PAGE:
Besides - we hope that this page will attract other descendants of Jean and John who may throw more light on the problems.
There is a problem with writing up a story such as this: as I write it I am aware of what I know now. Much of this is not true 'fact' but, if you will, proof beyond reasonable doubt. But the evidence proves the facts to me and to me only, who is presenting the story. Maybe I am seeing the facts in the wrong light! Yet we are all interested in finding the facts and, if I portray the story in too hard-set concrete, I could disguise uncertainties. It is proving quite a challenge to write up such heterogeneous data in a concise and readable fashion!
But then even history books have that problem!
The other snag in writing up a page like this is that I am forced to write it, as you read it, in a 'linear' fashion, starting at the start and carrying it through to the end. But the picture was not painted thus. Three of us spent a couple of years exchanging emails, arguing about the interpretation, examining and re-examining each piece of data in light of our interpretations of all the others. A circular examination must be expressed as a linear story!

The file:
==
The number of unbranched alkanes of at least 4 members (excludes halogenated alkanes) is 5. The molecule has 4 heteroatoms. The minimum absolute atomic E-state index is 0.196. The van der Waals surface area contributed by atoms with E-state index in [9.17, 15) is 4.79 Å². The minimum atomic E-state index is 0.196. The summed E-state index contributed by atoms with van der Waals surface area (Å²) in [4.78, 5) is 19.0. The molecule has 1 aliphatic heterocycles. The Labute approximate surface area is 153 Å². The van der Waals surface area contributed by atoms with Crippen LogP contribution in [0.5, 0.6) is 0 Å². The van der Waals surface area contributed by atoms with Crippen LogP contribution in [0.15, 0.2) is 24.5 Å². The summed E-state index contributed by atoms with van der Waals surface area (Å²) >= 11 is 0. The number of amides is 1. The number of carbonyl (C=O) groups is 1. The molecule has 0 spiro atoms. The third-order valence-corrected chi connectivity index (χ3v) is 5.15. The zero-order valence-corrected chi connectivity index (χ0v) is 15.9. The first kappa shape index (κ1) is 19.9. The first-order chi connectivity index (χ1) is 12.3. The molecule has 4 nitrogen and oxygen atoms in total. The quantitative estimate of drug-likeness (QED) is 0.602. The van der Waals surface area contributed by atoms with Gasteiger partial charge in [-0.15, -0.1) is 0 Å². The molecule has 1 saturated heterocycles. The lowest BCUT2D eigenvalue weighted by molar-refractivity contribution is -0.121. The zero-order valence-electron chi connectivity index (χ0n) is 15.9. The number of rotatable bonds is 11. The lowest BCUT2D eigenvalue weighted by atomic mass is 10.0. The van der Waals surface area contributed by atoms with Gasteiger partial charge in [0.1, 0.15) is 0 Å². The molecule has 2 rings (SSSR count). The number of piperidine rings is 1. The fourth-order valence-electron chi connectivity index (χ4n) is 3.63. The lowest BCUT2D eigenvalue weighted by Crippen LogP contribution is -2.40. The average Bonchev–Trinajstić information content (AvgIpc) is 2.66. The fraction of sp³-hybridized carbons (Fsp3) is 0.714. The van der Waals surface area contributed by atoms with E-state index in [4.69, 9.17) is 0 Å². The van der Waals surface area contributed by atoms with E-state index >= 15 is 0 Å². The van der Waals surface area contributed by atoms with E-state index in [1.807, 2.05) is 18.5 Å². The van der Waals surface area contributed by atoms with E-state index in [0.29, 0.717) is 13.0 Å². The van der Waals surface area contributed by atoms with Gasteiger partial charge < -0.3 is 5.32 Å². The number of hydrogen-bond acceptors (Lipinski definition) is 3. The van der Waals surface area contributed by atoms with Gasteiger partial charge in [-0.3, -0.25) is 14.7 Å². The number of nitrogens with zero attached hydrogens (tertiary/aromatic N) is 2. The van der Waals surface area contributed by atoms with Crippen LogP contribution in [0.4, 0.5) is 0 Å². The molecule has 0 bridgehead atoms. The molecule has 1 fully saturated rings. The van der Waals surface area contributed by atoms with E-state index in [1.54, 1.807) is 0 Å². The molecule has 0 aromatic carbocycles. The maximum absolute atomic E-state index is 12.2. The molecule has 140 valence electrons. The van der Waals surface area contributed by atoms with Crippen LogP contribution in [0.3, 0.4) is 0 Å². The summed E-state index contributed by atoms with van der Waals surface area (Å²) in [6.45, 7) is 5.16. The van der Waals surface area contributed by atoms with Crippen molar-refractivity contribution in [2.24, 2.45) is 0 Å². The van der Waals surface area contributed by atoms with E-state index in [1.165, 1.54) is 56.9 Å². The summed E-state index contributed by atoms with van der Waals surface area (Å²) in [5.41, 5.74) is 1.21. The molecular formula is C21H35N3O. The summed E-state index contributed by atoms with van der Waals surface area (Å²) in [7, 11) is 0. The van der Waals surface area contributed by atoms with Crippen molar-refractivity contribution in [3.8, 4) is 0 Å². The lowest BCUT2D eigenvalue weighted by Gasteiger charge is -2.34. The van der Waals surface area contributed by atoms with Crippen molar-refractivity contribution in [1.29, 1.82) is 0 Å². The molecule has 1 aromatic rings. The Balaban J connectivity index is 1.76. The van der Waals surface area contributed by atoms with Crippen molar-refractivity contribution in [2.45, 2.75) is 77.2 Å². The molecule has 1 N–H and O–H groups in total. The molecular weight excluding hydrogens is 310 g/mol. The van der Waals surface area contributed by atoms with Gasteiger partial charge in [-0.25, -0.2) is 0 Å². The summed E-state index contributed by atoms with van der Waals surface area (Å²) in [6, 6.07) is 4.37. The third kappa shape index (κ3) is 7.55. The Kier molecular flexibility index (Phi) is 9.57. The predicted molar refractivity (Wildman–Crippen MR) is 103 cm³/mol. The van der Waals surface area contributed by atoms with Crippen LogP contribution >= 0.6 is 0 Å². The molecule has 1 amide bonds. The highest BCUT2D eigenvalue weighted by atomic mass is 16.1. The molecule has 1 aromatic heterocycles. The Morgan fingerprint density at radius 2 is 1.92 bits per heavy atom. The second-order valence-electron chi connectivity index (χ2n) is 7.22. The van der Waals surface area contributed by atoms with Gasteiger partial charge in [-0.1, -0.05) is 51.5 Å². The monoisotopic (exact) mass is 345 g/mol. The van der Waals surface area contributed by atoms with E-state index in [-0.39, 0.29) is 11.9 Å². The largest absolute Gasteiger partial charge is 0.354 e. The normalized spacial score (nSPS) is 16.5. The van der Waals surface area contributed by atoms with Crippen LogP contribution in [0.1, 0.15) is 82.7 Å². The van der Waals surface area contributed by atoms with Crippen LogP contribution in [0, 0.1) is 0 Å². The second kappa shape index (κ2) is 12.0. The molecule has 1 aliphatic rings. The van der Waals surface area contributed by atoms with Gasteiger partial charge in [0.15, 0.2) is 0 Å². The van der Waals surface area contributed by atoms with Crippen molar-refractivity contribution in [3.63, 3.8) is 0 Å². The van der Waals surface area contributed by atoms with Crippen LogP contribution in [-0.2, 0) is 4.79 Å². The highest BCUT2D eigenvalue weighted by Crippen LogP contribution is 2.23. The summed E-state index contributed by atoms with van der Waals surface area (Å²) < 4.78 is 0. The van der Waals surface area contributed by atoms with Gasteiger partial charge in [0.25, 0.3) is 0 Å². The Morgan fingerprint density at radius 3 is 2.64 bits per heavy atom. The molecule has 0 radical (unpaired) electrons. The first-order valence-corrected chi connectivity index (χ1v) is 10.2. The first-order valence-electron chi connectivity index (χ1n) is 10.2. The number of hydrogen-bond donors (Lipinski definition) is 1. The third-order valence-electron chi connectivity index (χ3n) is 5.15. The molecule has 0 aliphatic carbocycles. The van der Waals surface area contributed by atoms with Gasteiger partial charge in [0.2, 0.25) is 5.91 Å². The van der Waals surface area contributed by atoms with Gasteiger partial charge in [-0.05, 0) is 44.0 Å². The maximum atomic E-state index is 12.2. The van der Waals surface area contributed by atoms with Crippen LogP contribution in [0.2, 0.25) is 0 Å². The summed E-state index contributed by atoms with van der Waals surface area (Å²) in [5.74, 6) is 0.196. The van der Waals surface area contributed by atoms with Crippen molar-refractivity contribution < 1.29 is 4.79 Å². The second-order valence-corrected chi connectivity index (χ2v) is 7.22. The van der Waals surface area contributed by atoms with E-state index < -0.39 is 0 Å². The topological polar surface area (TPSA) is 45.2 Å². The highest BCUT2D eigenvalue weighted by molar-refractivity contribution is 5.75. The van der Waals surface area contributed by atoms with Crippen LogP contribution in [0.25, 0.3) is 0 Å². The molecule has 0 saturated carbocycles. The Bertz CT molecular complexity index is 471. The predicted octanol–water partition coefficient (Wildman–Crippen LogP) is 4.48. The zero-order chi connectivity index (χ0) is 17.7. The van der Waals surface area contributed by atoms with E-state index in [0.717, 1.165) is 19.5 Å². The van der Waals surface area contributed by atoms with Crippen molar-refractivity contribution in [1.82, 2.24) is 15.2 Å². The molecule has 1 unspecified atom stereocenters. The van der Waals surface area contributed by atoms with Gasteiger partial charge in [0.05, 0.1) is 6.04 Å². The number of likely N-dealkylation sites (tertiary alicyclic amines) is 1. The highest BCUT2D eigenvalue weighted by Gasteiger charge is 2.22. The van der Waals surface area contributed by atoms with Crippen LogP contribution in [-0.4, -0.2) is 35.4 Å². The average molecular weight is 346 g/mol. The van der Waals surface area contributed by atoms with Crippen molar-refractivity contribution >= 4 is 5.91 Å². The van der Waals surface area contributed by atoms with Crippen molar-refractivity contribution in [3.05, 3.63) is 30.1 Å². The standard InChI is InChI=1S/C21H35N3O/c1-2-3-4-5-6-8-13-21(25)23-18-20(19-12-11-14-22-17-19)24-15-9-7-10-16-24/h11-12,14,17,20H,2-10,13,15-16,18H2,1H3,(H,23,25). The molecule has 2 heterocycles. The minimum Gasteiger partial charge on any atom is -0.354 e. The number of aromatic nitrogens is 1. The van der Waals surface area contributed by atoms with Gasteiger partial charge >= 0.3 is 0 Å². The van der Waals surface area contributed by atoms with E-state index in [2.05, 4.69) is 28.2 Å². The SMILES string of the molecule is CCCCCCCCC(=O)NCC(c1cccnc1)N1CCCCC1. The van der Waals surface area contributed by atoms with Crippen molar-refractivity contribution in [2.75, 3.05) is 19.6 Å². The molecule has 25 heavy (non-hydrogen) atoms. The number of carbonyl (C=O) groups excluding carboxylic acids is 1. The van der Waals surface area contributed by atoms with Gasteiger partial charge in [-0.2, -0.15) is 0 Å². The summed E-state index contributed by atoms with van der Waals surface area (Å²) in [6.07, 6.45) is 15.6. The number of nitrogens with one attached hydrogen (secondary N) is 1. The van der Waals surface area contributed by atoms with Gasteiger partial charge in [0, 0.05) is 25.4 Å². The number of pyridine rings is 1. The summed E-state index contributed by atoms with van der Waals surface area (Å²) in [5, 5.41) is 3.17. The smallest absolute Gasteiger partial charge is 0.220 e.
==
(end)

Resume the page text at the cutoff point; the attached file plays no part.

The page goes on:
Elsewhere on this site is a documents section containing transcripts of all the records found by J W Kernohan for J S Torrence. In text form, the files can be loaded into just about any suitable program and searched. The text contains the maximum possible information from the originals with as little added distraction as possible.